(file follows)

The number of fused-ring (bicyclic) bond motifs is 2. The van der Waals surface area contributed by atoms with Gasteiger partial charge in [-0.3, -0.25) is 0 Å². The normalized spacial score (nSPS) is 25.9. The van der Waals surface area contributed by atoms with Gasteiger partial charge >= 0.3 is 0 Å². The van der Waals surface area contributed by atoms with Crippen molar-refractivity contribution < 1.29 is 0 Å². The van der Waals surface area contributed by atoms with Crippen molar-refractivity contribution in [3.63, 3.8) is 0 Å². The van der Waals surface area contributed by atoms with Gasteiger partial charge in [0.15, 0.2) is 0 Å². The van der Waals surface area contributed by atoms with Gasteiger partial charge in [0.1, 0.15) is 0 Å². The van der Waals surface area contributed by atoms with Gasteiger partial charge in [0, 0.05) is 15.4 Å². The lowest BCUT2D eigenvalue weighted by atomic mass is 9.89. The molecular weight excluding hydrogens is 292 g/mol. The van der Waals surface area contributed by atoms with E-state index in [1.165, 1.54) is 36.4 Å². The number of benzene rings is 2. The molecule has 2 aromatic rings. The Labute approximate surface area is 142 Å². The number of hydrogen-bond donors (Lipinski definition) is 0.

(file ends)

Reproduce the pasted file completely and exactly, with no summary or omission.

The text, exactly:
The number of fused-ring (bicyclic) bond motifs is 2. The van der Waals surface area contributed by atoms with Gasteiger partial charge in [-0.3, -0.25) is 0 Å². The normalized spacial score (nSPS) is 25.9. The van der Waals surface area contributed by atoms with Gasteiger partial charge >= 0.3 is 0 Å². The van der Waals surface area contributed by atoms with Crippen molar-refractivity contribution < 1.29 is 0 Å². The van der Waals surface area contributed by atoms with Crippen molar-refractivity contribution in [3.63, 3.8) is 0 Å². The van der Waals surface area contributed by atoms with Gasteiger partial charge in [0.15, 0.2) is 0 Å². The van der Waals surface area contributed by atoms with Gasteiger partial charge in [0.1, 0.15) is 0 Å². The van der Waals surface area contributed by atoms with Gasteiger partial charge in [0, 0.05) is 15.4 Å². The lowest BCUT2D eigenvalue weighted by atomic mass is 9.89. The molecular weight excluding hydrogens is 292 g/mol. The van der Waals surface area contributed by atoms with E-state index in [1.165, 1.54) is 36.4 Å². The number of benzene rings is 2. The molecule has 2 aromatic rings. The Labute approximate surface area is 142 Å². The number of hydrogen-bond donors (Lipinski definition) is 0.